By Kim Martins
He smashed another vase this morning. Petals swam through the air. Thorns fell to the carpet and burrowed in. If I watered them, would they turn into blush pink rose bushes?
I was seated by the open window. It was a particularly rosy-hued morning. The front room was my own once more. My pounding heart quieted.
There he was in the rose garden. Shovel in hand. Shirt sleeves rolled. Like a wild man, he took to the rose bushes I had planted on our fifth wedding anniversary. Their hardy heads bobbed in the warm summer breeze. Their rhythm was in time with his digging.
I watched him and drank some tea. Blood-red fingernails curved around a porcelain cup.
He dug deeper into the thick roots. Used pruning shears to lop off heads and slash buds. Sliced off the razor-sharp leaves. His chest heaved from the effort.
I breathed in the powdery perfume and the sweat that filled the air. Took another sip of tea.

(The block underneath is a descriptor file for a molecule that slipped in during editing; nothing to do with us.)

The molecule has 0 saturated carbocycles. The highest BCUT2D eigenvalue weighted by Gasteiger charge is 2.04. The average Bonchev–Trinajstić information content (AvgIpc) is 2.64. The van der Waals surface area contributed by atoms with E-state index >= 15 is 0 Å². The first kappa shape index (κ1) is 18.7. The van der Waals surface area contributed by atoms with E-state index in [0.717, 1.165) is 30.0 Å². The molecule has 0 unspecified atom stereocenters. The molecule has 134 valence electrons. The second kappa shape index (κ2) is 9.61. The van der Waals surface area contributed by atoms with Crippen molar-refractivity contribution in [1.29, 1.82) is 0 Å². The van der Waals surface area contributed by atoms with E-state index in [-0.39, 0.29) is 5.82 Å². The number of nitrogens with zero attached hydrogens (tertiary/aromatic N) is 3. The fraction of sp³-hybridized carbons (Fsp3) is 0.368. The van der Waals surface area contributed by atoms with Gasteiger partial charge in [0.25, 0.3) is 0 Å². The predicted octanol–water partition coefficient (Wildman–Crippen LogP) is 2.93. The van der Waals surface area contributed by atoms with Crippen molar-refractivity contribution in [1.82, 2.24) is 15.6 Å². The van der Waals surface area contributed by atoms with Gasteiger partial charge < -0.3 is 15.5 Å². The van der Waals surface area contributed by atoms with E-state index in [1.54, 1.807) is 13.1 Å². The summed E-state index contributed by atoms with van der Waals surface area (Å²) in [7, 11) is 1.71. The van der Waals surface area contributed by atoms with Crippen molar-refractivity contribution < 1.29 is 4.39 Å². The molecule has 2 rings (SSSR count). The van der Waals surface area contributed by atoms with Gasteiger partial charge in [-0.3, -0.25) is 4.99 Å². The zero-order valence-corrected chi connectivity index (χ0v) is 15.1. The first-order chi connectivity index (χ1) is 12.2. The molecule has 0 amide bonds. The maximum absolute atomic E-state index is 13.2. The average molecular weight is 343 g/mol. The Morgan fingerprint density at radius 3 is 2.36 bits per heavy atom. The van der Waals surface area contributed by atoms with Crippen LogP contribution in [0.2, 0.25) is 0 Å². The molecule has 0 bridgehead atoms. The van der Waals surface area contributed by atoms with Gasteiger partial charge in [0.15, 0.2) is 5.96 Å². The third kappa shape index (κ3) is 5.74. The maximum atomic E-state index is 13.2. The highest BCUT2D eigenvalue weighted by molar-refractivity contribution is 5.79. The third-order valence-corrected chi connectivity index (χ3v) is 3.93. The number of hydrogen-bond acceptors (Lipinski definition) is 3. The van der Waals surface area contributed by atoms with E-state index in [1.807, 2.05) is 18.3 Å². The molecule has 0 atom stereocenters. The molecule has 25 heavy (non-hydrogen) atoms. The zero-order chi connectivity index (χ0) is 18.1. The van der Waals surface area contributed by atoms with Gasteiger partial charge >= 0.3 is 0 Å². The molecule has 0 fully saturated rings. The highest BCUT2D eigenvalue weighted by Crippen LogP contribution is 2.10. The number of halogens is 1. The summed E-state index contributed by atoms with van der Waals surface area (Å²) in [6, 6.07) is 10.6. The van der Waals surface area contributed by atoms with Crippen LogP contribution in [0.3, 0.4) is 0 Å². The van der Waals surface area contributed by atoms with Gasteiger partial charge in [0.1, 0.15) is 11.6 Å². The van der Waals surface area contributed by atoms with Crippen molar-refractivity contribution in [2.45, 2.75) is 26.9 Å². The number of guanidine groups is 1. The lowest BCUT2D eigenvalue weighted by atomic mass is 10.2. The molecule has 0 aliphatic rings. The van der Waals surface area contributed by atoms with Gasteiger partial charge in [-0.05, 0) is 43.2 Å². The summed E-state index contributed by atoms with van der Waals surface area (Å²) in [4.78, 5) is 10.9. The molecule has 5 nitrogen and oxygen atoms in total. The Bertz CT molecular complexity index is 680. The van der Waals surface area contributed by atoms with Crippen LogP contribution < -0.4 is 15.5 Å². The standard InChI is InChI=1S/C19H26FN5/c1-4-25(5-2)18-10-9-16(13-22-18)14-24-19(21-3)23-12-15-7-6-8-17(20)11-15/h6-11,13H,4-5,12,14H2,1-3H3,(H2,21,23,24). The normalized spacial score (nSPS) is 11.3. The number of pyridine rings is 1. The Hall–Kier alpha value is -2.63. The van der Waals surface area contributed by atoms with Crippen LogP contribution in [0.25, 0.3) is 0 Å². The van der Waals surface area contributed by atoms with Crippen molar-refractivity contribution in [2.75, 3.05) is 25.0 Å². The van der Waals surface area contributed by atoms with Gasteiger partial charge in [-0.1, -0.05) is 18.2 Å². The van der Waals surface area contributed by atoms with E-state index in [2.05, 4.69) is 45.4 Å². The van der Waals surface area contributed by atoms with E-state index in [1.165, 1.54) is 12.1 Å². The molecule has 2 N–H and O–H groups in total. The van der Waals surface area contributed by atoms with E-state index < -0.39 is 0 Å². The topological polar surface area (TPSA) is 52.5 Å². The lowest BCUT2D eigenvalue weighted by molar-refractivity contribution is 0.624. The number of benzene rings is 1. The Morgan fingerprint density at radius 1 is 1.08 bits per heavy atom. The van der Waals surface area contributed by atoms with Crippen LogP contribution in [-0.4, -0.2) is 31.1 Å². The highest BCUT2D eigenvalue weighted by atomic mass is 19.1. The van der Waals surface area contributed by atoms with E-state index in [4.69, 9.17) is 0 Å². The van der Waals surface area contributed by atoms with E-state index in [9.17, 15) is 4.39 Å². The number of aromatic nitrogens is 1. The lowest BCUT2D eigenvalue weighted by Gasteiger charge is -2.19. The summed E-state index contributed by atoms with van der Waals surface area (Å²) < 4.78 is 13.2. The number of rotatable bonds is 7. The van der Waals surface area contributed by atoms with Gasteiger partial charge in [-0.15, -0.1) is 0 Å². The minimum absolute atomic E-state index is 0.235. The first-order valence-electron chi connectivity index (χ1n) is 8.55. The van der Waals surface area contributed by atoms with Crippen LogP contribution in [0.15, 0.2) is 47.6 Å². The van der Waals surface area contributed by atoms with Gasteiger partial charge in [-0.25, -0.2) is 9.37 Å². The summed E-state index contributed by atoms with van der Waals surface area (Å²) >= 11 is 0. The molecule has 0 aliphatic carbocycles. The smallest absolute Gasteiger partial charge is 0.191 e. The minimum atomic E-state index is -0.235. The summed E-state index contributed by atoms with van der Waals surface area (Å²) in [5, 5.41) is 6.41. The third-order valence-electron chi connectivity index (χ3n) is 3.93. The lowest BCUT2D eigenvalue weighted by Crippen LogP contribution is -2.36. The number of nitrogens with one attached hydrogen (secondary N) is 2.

He straightened his back and laughed. Turned to the remaining bushes in the corner of the garden. Near the feathery purple catmint.
He was deep in the bushes now. They crowded around him. He muttered to himself once or twice as thorns scratched his hands and face.
Then, all I could see was red. Fingers bled. Wounds wept. Thorns bit the soles of his feet.
“Roseanne dear, how are you?” Muriel asked. “Where’s Bob? I haven’t seen him in ages.”
We were seated by the window of the front room. Morning light blazed. I poured her a cup of piping hot Earl Grey tea.
“And what’s happened to your beautiful rose garden? It’s a bit of a mess”.
I placed a hand on the windowsill. “Yes,” I said. “Those rose bushes were too thorny. I had to dig them up. I must plant something more suitable.”